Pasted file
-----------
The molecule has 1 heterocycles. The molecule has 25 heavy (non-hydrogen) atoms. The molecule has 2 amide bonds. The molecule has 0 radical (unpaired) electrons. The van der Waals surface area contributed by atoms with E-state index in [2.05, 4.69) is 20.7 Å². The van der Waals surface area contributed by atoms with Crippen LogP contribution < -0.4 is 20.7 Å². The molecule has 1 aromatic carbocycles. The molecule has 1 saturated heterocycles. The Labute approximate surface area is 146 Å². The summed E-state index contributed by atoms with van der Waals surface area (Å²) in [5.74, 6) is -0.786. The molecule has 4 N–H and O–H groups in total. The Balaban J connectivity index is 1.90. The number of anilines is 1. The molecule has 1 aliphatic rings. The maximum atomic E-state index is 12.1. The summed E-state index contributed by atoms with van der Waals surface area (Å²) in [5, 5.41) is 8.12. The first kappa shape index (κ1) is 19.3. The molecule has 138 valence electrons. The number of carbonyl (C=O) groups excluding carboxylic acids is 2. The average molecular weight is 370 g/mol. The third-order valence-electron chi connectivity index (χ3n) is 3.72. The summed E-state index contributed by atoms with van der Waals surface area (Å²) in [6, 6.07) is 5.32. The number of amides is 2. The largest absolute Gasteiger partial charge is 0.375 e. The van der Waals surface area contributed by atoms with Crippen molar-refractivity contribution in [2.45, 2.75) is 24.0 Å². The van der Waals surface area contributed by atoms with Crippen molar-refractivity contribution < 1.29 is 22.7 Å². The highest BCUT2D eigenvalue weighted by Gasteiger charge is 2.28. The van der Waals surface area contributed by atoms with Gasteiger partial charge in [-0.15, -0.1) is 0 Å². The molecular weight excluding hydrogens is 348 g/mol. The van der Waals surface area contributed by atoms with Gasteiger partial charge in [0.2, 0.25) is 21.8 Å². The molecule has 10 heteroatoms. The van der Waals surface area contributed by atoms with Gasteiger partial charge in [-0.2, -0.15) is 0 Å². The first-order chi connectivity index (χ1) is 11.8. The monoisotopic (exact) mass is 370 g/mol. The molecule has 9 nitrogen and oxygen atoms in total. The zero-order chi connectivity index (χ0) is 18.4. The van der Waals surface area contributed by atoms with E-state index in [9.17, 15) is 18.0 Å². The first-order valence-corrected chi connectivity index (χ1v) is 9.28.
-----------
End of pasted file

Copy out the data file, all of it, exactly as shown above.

The molecule has 1 heterocycles. The molecule has 25 heavy (non-hydrogen) atoms. The molecule has 2 amide bonds. The molecule has 0 radical (unpaired) electrons. The van der Waals surface area contributed by atoms with E-state index in [2.05, 4.69) is 20.7 Å². The van der Waals surface area contributed by atoms with Crippen LogP contribution < -0.4 is 20.7 Å². The molecule has 1 aromatic carbocycles. The molecule has 1 saturated heterocycles. The Labute approximate surface area is 146 Å². The summed E-state index contributed by atoms with van der Waals surface area (Å²) in [5.74, 6) is -0.786. The molecule has 4 N–H and O–H groups in total. The Balaban J connectivity index is 1.90. The number of anilines is 1. The molecule has 1 aliphatic rings. The maximum atomic E-state index is 12.1. The summed E-state index contributed by atoms with van der Waals surface area (Å²) in [5, 5.41) is 8.12. The first kappa shape index (κ1) is 19.3. The molecule has 138 valence electrons. The number of carbonyl (C=O) groups excluding carboxylic acids is 2. The average molecular weight is 370 g/mol. The third-order valence-electron chi connectivity index (χ3n) is 3.72. The summed E-state index contributed by atoms with van der Waals surface area (Å²) in [6, 6.07) is 5.32. The number of amides is 2. The largest absolute Gasteiger partial charge is 0.375 e. The van der Waals surface area contributed by atoms with Crippen molar-refractivity contribution in [2.45, 2.75) is 24.0 Å². The van der Waals surface area contributed by atoms with Crippen molar-refractivity contribution < 1.29 is 22.7 Å². The highest BCUT2D eigenvalue weighted by Gasteiger charge is 2.28. The van der Waals surface area contributed by atoms with Gasteiger partial charge in [-0.15, -0.1) is 0 Å². The molecular weight excluding hydrogens is 348 g/mol. The van der Waals surface area contributed by atoms with Gasteiger partial charge in [0.2, 0.25) is 21.8 Å². The molecule has 10 heteroatoms. The van der Waals surface area contributed by atoms with Gasteiger partial charge in [-0.2, -0.15) is 0 Å². The first-order chi connectivity index (χ1) is 11.8. The monoisotopic (exact) mass is 370 g/mol. The molecule has 9 nitrogen and oxygen atoms in total. The zero-order chi connectivity index (χ0) is 18.4. The van der Waals surface area contributed by atoms with E-state index in [9.17, 15) is 18.0 Å². The first-order valence-corrected chi connectivity index (χ1v) is 9.28.